Does Mary Harney not yet realise that every time she and her fellow PDs open their mouths to speak, they offend huge swathes of the population? That their best electoral strategy would be to shut the fuck up and stay out of sight? Harney and her husband (who is the real Taoiseach of Ireland) are rampant ideologists, running riot over the fabric of Irish society, gorging themselves and their friends on our taxes. Subsidies available on demand for the wealthy; vulgar incivility and contempt for those whose money they are in control of and who are being used to create the conditions that make it possible for the likes of Harney to thrive. Of course they are not entirely alone: when you read that Trevor Sargent, the leader of the Green Party for Christ's sake, is poised to collect his SSIA dividends, (that's electoral bribe to you and me) you begin to understand how sick Irish politics have become. Nurses, people with disability, environmentaly endangered communities - we've all begun to join the dots at last. It's time to put these bastards on the run.

author by Dr Universal Healthcarepublication date Thu May 11, 2006 16:59author address author phone Report this post to the editors

Excellent article. But just to address John's misleading claims based upon 'international experience' (experience from some other dimension/planet it seems).

Real world non-selective international experience shows that healthcare systems with a large degree of private for-profit healthcare cost more than those with public healthcare along with having the worst outcomes.

For instance look at that nation which has the highest level of private healthcare; the US, its the most inefficient in that it spends the most for the worst outcomes! I wonder why John dunaree omitted that one...

Also, the extra cost is ancillary to privately run for profit hospitals and those built by the private sector (in particular see the disastrous PFI in the UK).

Between the late 80s and the early 90s about 6,000 beds were cut here. This has had an effect on the comparison of care and resultant outcomes in the last twenty years, as has the somewhat healthier lifestyles led by many (I refer to the lack thereof in the Scottish example and the lack of a like for like, private in comparison to public study within a nation provided by john handedly I provide them below ;) ) The extra spending in healthcare has tried to address this infrastructural gap but is being diverted into expensive and unnecessary private hospitals and delivery. The Irish system also includes figures for child services and mental health etc which other systems do not so the actual figure is even lower in Eurpoean terms. Despite this lack of funding, the public hospital sector here is far and away more efficient in comparison to the more costly private sector. One would think that the latter is therefore surely the logical destination of improvement.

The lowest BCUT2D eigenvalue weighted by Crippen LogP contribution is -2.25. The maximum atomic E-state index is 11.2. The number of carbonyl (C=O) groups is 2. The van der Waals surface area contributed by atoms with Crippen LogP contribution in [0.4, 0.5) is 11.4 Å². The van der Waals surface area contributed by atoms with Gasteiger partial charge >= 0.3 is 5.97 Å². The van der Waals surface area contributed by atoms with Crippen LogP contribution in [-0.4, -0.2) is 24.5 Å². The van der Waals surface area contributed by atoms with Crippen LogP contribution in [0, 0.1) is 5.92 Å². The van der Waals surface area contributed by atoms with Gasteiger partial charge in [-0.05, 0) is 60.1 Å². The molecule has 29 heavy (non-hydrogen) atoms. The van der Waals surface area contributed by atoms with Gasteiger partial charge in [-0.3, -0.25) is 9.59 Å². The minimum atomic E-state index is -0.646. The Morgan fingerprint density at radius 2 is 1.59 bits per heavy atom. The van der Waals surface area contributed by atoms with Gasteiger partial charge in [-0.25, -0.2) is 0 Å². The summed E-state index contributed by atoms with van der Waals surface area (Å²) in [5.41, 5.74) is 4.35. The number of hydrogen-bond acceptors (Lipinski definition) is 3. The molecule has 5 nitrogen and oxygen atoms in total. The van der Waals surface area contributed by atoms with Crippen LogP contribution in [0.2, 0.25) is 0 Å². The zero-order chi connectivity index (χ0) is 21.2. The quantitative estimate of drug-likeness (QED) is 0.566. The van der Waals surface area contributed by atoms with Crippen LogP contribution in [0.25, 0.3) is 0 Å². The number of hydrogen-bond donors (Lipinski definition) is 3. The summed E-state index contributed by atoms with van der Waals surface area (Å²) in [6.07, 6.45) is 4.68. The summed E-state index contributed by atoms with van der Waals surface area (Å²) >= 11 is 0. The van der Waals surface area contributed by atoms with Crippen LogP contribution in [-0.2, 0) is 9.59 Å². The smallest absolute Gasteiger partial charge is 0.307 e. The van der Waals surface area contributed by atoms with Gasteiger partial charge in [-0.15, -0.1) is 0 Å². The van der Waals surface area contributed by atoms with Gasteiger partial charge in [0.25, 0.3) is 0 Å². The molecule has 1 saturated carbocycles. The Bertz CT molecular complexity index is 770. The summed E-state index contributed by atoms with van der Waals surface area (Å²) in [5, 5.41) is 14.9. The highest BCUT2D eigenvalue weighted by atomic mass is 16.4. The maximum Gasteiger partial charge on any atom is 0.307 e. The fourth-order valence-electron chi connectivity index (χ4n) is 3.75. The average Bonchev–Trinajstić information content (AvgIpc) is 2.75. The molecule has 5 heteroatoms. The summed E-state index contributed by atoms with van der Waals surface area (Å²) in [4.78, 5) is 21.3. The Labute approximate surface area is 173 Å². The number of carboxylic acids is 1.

An even cursory look at international statistics* and many different studies** show the above to be the case.

Private for-profit hospitals avoid the riskier unprofitable procedures and go for riskier procedures (high cost operative) if they're more profitable, for instance the US treat heart disease surgically as opposed to medically bot achive the same result but happily the former is more profitable for the for-profit sector.
As are routine procedures which the for-profit cream of at a cost...
...the wondrous private ophthalmic treatment in UK from Netcare
'Faults' of NHS provider

With private for profit healthcare we pay more for worse outcomes. But the purpose of this militant- business-union, PD led, government is to deliver the assets of the state to corporations that're managed in interests at variance with the public's.

Fair play to the nurses!

*See the total expenditure and related outcomes etc from the World Health Organization from the below
“The World Health Organization and the Karolinska Institute in Sweden have published figures showing the United States to have worse longevity and infant mortality rates than many other countries that are spending far less on healthcare. Data indicates that the British treat heart disease medically and the Americans do so surgically, addressing the same incidence of heart disease and producing the same mortality results. We spend far more to do it. Should we be searching for a better way? Perhaps we, as design professionals, should be questioning the number of operations being done at our client's institutions.